Chapter Summary

Legislatures tend to serve a common purpose and perform a set of core functions, although legislative organization and activities generally reflect the existing political culture of a state. While lawmaking and oversight consume a significant amount of time and resources, constituent representation is the primary responsibility of state legislators. Elected officials and their staffs spend the vast majority of their time answering constituent requests through casework and other forms of constituent service.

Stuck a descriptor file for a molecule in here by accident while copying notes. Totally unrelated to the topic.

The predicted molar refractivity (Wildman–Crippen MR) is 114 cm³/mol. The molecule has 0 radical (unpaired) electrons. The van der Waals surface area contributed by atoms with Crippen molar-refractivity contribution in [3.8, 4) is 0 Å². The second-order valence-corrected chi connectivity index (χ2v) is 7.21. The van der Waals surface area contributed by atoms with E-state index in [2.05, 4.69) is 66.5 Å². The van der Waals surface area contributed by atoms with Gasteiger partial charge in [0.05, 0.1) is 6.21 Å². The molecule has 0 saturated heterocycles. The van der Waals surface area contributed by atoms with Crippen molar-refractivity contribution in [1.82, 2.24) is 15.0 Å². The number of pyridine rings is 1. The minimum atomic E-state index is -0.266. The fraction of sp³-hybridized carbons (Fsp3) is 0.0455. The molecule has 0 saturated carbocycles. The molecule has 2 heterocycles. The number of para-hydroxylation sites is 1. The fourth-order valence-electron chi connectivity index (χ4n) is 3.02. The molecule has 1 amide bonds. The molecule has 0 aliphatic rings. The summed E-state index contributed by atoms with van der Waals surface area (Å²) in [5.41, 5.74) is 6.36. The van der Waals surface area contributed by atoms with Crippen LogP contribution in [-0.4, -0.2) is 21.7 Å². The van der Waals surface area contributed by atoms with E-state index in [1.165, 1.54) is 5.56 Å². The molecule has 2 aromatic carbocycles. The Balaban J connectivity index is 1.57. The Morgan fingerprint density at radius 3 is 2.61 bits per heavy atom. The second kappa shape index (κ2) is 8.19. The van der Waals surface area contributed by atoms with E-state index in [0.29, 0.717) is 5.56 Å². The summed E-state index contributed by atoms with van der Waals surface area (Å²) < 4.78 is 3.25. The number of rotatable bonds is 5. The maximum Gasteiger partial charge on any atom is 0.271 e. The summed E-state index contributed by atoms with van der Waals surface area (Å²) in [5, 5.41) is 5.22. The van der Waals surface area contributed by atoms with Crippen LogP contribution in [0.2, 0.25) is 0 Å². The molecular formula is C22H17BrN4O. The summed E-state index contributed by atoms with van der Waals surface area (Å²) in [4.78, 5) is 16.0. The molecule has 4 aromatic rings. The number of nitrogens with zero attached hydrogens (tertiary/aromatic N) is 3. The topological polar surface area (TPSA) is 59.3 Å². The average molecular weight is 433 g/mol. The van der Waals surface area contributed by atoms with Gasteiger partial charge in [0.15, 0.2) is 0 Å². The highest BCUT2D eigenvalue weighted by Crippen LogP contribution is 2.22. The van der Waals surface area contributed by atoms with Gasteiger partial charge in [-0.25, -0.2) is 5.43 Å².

The structure and composition of state legislatures have changed dramatically in the last forty years. The rise of professionalized legislatures has significantly increased the power of legislatures and the authority of individual legislators. It also has resulted in a significant increase in career-oriented legislators. This contributes to variation in legislative composition and organization. As the degree of professionalization has increased, however, public approval of legislative activity has decreased. Thus, despite improving efficiency and effectiveness, state legislatures remain unpopular with the American public. For this reason, states with highly professionalized legislatures also tend to have term limits in place for incumbents. These states often provide for direct citizen influence in the form ballot initiatives and referendums as well.